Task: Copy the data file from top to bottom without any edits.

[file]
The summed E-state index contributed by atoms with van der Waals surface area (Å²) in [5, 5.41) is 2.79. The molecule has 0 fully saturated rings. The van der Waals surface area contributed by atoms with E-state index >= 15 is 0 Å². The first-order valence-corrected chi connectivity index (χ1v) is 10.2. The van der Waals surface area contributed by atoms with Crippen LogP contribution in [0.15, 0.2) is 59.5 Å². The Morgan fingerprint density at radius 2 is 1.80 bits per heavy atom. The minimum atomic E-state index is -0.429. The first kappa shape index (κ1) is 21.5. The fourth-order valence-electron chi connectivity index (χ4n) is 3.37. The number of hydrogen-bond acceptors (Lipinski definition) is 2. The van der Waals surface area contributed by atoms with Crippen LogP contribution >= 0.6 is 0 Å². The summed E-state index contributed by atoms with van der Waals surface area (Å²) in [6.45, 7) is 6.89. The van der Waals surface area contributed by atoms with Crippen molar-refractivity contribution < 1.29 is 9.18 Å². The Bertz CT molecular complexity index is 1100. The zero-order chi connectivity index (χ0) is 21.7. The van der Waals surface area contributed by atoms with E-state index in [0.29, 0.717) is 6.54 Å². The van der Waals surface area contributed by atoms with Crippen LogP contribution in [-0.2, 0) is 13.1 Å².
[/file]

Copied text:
The summed E-state index contributed by atoms with van der Waals surface area (Å²) in [5, 5.41) is 2.79. The molecule has 0 fully saturated rings. The van der Waals surface area contributed by atoms with E-state index >= 15 is 0 Å². The first-order valence-corrected chi connectivity index (χ1v) is 10.2. The van der Waals surface area contributed by atoms with Crippen LogP contribution in [0.15, 0.2) is 59.5 Å². The Morgan fingerprint density at radius 2 is 1.80 bits per heavy atom. The minimum atomic E-state index is -0.429. The first kappa shape index (κ1) is 21.5. The fourth-order valence-electron chi connectivity index (χ4n) is 3.37. The number of hydrogen-bond acceptors (Lipinski definition) is 2. The van der Waals surface area contributed by atoms with Crippen LogP contribution >= 0.6 is 0 Å². The summed E-state index contributed by atoms with van der Waals surface area (Å²) in [6.45, 7) is 6.89. The van der Waals surface area contributed by atoms with Crippen molar-refractivity contribution < 1.29 is 9.18 Å². The Bertz CT molecular complexity index is 1100. The zero-order chi connectivity index (χ0) is 21.7. The van der Waals surface area contributed by atoms with E-state index in [0.29, 0.717) is 6.54 Å². The van der Waals surface area contributed by atoms with Crippen LogP contribution in [-0.2, 0) is 13.1 Å².